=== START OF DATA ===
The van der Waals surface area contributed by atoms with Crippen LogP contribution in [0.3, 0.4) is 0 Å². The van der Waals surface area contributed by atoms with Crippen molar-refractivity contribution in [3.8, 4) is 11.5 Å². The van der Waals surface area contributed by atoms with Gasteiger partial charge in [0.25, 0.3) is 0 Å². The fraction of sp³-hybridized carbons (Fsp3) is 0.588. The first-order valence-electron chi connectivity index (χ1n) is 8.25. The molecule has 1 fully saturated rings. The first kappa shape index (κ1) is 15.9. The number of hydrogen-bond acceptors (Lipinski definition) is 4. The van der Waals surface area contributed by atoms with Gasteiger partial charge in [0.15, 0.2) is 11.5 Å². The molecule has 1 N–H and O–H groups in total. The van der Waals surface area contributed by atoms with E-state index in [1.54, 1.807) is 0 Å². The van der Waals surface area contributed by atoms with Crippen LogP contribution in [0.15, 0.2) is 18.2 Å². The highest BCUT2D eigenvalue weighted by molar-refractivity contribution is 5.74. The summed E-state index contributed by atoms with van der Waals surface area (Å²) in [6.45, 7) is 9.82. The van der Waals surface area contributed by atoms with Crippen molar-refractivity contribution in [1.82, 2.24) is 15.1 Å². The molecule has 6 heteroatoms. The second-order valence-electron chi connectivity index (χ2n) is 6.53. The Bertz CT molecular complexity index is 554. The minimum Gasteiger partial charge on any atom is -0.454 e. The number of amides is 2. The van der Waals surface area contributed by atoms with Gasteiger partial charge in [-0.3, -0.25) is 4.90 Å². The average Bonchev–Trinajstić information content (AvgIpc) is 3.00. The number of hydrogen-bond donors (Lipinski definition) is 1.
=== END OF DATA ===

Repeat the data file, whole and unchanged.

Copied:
The van der Waals surface area contributed by atoms with Crippen LogP contribution in [0.3, 0.4) is 0 Å². The van der Waals surface area contributed by atoms with Crippen molar-refractivity contribution in [3.8, 4) is 11.5 Å². The van der Waals surface area contributed by atoms with Gasteiger partial charge in [0.25, 0.3) is 0 Å². The fraction of sp³-hybridized carbons (Fsp3) is 0.588. The first-order valence-electron chi connectivity index (χ1n) is 8.25. The molecule has 1 fully saturated rings. The first kappa shape index (κ1) is 15.9. The number of hydrogen-bond acceptors (Lipinski definition) is 4. The van der Waals surface area contributed by atoms with Gasteiger partial charge in [0.15, 0.2) is 11.5 Å². The molecule has 1 N–H and O–H groups in total. The van der Waals surface area contributed by atoms with E-state index in [1.54, 1.807) is 0 Å². The van der Waals surface area contributed by atoms with Crippen LogP contribution in [0.15, 0.2) is 18.2 Å². The highest BCUT2D eigenvalue weighted by molar-refractivity contribution is 5.74. The summed E-state index contributed by atoms with van der Waals surface area (Å²) in [6.45, 7) is 9.82. The van der Waals surface area contributed by atoms with Crippen molar-refractivity contribution in [1.82, 2.24) is 15.1 Å². The molecule has 6 heteroatoms. The second-order valence-electron chi connectivity index (χ2n) is 6.53. The Bertz CT molecular complexity index is 554. The minimum Gasteiger partial charge on any atom is -0.454 e. The number of amides is 2. The van der Waals surface area contributed by atoms with Gasteiger partial charge in [-0.3, -0.25) is 4.90 Å². The average Bonchev–Trinajstić information content (AvgIpc) is 3.00. The number of hydrogen-bond donors (Lipinski definition) is 1.